Girl Holding Her Knees

I Am A Survivor: This Is What @exposingauabusers Means To Me

TW: s*xual assault

I am a survivor.

Those words are hard to type. They’re even harder to say out loud. I’m actually not sure that I have ever said them out loud, save for one drunk confession to my best friend. I’ve told two other people- both times, I typed it out over text with tears in my eyes.

Typing those words from behind a screen is safe and scary at the same time. You can hide from the looks of pity. Hide from your abuser under anonymity. Hide from the shame and blame. Even with that strange sense of comfort, it takes courage to admit to your friends, your family, the world, and, most importantly, yourself, that you are a survivor.

When I heard about the Instagram account @exposingauabusers, my initial reaction was fear. The anonymous student-run account posts stories of sexual assault, manipulation, and abuse at AU. Some stories express discontent with the Title IX process at AU. Some describe the way Greek life has contributed to rape culture at AU. Some call out an individual, resulting in a trial-by-social-media. This "cancel culture" is unproductive; we're all angry, but a virtual witch hunt will not undo a victim's pain. We have to actively work towards changing the system or else we will only spread more fear and hate.

I feared for the victims who felt empowered to submit their story to this account, but whose abuser might have identified themselves and reached out (likely negatively) to the victim. I feared the floods of anger, pity, and support that well-intentioned allies would spread across social media that would cause me, and maybe other survivors as well, to feel overwhelmed. I feared that I would know one of the perpetrators and feared the mixed painful emotions of regret, disappointment, and anger.

Anna Schultz-Girl Using Ipad In BedAfter looking into the account a bit more and reading some of the stories, my fear subsided. I felt anger, sadness, confusion, frustration, and love. I am angry at the AU administration and the Panhellenic Greek system for silencing survivors and perpetuating rape culture at a university that puts on a cloak of wokeness to cover up its shortcomings. I am sad that I had to read that many confessions. I am confused about what I should do as a victim of such a violent and disgusting act; I don’t want to share my story, but sometimes I think that it’s my responsibility to do so in this conversation.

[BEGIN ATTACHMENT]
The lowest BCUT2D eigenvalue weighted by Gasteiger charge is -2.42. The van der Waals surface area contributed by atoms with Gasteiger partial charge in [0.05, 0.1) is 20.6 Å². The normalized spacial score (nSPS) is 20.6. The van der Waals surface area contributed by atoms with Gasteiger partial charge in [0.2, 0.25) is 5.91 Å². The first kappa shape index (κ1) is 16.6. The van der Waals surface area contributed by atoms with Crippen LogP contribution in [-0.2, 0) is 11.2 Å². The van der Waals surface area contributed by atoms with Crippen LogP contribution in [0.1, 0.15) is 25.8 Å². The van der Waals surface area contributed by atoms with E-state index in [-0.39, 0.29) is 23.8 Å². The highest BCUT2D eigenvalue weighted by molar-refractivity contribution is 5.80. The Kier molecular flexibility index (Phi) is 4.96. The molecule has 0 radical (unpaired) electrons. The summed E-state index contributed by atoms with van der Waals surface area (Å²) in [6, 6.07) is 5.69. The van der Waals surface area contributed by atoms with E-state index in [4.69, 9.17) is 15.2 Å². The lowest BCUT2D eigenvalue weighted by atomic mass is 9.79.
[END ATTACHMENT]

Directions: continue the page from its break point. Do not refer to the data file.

And I love the supportive community that @exposingauabusers has created.

As a survivor, I am insulted by AU’s subtle suggestion that survivors should stay silent to avoid repercussions for abusers. Instead of committing to action on this issue, especially considering how Greek life only reinforces the system of oppression and violence, AU simply outlined the existing resources that have clearly failed so many. Maybe it’s the anonymity or the lack of legal headaches, but I feel more comfortable with a student-run Instagram and an anonymous Google Forms than a distant administration.

The Lalatwo Girls Sitting On A StepI know that legal action– reporting a perpetrator to the police or, if they’re a student, to the university– is supposed to be the most just way forward. But legal action doesn’t feel like an option if you were drunk. If you had a revealing outfit on. If you knew them. If you flirted with them. Reporting to the university doesn’t feel like an option if they’re on the executive board of a Greek organization. If they’re an athlete. If they’re not an AU student, but you are.

If you do choose to report, what are the chances that you will actually see justice?

I have seen several students named on @exposingauabusers. Some have ongoing formal cases. Some have been ostracized by their former friends. Some have already stepped down from their positions of power. This platform is clearly more than cancel culture. Students have been inspired to stand up, speak out, and support each other to change the system.

An anonymous Instagram account might not seem like a valid course of action to the AU administration, but it sure as hell feels valid to me.

Sources: 1

Photos: Her Campus Media